There has also been a trend for convenience stores and grocers to expand food service offerings this year, according to the restaurant group.

That should be good news for businesses like Schmidt’s Market in the Center.

Schmidt’s may be new to Shelter Island, but has thrived in Southampton for years. Co-owner Dennis Schmidt said the summer here was “great” and he expects business will continue to thrive in the off season. “I think we’ll be fine,” he said.

At Jack’s Marine, both Camille and Mike Anglin acknowledged the slow start, but benefitted from many new Islanders who purchased property here and visits from people who, prior to Sandy, went to the Jersey Shore.

“It’s not a barn-burner,” Mr. Anglin said.

“But it’s certainly not been a bad year,” Ms. Anglin added.

One element that helped business was a reduction in costs from some of their suppliers, Mr. Anglin said. “They finally fell into line,” he said. Still, other costs such as insurance and taxes put the “squeeze” on merchants, Ms. Anglin said.

For Jack’s Marine, the diversity of the business has helped, even through the recession. People who couldn’t afford to hire contractors did more work themselves, requiring more hardware products, Mr. Anglin said.

Ivy Ladder’s Shirley Ferrer  also reported good summer business, which has spurred her to open on weekends until Christmas.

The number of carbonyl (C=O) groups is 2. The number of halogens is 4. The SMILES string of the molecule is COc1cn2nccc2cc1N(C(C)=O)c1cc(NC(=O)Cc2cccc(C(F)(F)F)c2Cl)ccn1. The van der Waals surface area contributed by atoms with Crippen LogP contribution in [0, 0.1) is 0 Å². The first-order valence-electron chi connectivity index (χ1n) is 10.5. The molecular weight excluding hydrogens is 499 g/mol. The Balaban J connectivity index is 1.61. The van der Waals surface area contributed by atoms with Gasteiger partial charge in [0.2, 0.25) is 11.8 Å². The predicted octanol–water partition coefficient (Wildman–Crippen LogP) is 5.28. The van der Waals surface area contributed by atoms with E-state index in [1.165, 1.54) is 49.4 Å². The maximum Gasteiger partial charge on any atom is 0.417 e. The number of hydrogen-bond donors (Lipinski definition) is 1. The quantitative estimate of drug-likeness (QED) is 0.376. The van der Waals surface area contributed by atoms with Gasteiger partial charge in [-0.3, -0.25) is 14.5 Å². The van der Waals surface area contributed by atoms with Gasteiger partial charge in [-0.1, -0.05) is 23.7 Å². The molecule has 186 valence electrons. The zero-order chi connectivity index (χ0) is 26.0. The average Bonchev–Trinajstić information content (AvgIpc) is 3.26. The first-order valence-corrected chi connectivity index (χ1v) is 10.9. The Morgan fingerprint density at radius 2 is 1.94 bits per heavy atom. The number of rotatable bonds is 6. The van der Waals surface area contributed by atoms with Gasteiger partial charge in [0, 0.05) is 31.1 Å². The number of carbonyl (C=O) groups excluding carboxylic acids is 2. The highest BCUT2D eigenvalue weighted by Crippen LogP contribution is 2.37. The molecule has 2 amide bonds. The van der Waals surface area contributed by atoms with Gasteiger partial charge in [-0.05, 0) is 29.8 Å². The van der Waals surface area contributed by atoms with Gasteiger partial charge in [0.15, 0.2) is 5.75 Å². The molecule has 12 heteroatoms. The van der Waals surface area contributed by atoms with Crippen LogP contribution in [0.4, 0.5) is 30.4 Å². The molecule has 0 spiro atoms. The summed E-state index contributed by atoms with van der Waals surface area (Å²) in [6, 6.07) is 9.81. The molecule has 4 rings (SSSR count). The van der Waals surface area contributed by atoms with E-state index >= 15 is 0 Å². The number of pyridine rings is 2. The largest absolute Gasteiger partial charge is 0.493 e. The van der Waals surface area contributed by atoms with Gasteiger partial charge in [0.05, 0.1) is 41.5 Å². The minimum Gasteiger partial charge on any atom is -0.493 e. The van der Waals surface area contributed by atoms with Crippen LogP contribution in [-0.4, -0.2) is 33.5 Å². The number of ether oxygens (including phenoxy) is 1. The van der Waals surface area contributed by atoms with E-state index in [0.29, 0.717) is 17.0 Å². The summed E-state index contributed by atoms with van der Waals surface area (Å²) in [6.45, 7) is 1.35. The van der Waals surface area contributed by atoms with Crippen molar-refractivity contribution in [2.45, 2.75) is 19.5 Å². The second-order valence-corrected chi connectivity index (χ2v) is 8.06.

Nationally, the economic recovery is “still muddling forward,” according to the National Retail Federation. It calls 2013 economic growth “disappointing,” but said that’s mostly the result of weak growth in wages, job creation and slower business investment.

Muddling forward was how it felt to Jean Markell at Fallen Angel Antiques. She’s in the Boltax building on Route 114 and with construction there by Bridgehampton National Bank this summer, it was difficult, she said. At the same time, she’s hopeful the bank’s presence will bring more traffic. Many of her customers made the trek from Sag Harbor and the South Fork, she said. But in general, “people were holding on to their purses.”

Maggie Davis at Shelter Island Yoga and Fitness called this summer “a little out of sorts. It felt like it was over before it even got started.” She said the weather had an impact on her business and there were more outdoor classes and aquatic exercise sessions.